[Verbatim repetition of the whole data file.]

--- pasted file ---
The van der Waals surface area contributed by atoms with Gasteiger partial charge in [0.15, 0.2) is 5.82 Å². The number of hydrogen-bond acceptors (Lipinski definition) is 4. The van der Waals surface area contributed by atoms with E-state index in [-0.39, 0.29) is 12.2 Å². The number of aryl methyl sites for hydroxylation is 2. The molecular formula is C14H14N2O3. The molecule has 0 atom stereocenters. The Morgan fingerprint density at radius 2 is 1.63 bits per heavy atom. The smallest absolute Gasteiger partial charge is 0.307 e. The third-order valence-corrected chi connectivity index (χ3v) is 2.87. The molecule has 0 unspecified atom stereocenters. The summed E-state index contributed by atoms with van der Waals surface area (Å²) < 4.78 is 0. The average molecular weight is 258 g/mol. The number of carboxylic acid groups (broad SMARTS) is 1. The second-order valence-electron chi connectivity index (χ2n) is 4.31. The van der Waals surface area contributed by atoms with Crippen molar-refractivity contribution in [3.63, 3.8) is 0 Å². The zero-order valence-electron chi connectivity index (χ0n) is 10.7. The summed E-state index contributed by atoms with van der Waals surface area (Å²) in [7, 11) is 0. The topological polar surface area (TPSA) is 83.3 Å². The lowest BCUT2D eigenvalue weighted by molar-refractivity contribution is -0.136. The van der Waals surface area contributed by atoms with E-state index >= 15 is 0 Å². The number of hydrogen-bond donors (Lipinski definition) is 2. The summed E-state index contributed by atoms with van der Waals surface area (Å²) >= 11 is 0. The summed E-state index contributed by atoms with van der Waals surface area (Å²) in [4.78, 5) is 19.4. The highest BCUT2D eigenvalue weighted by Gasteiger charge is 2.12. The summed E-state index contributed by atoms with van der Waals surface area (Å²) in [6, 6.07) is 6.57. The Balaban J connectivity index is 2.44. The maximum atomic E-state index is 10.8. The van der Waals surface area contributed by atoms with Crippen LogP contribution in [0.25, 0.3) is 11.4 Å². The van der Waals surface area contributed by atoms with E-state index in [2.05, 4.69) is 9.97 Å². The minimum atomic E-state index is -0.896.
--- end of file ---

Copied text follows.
The van der Waals surface area contributed by atoms with Gasteiger partial charge in [0.15, 0.2) is 5.82 Å². The number of hydrogen-bond acceptors (Lipinski definition) is 4. The van der Waals surface area contributed by atoms with E-state index in [-0.39, 0.29) is 12.2 Å². The number of aryl methyl sites for hydroxylation is 2. The molecular formula is C14H14N2O3. The molecule has 0 atom stereocenters. The Morgan fingerprint density at radius 2 is 1.63 bits per heavy atom. The smallest absolute Gasteiger partial charge is 0.307 e. The third-order valence-corrected chi connectivity index (χ3v) is 2.87. The molecule has 0 unspecified atom stereocenters. The summed E-state index contributed by atoms with van der Waals surface area (Å²) < 4.78 is 0. The average molecular weight is 258 g/mol. The number of carboxylic acid groups (broad SMARTS) is 1. The second-order valence-electron chi connectivity index (χ2n) is 4.31. The van der Waals surface area contributed by atoms with Crippen molar-refractivity contribution in [3.63, 3.8) is 0 Å². The zero-order valence-electron chi connectivity index (χ0n) is 10.7. The summed E-state index contributed by atoms with van der Waals surface area (Å²) in [7, 11) is 0. The topological polar surface area (TPSA) is 83.3 Å². The lowest BCUT2D eigenvalue weighted by molar-refractivity contribution is -0.136. The van der Waals surface area contributed by atoms with E-state index >= 15 is 0 Å². The number of hydrogen-bond donors (Lipinski definition) is 2. The summed E-state index contributed by atoms with van der Waals surface area (Å²) >= 11 is 0. The summed E-state index contributed by atoms with van der Waals surface area (Å²) in [4.78, 5) is 19.4. The highest BCUT2D eigenvalue weighted by Gasteiger charge is 2.12. The summed E-state index contributed by atoms with van der Waals surface area (Å²) in [6, 6.07) is 6.57. The Balaban J connectivity index is 2.44. The maximum atomic E-state index is 10.8. The van der Waals surface area contributed by atoms with Crippen LogP contribution in [0.25, 0.3) is 11.4 Å². The van der Waals surface area contributed by atoms with E-state index in [2.05, 4.69) is 9.97 Å². The minimum atomic E-state index is -0.896.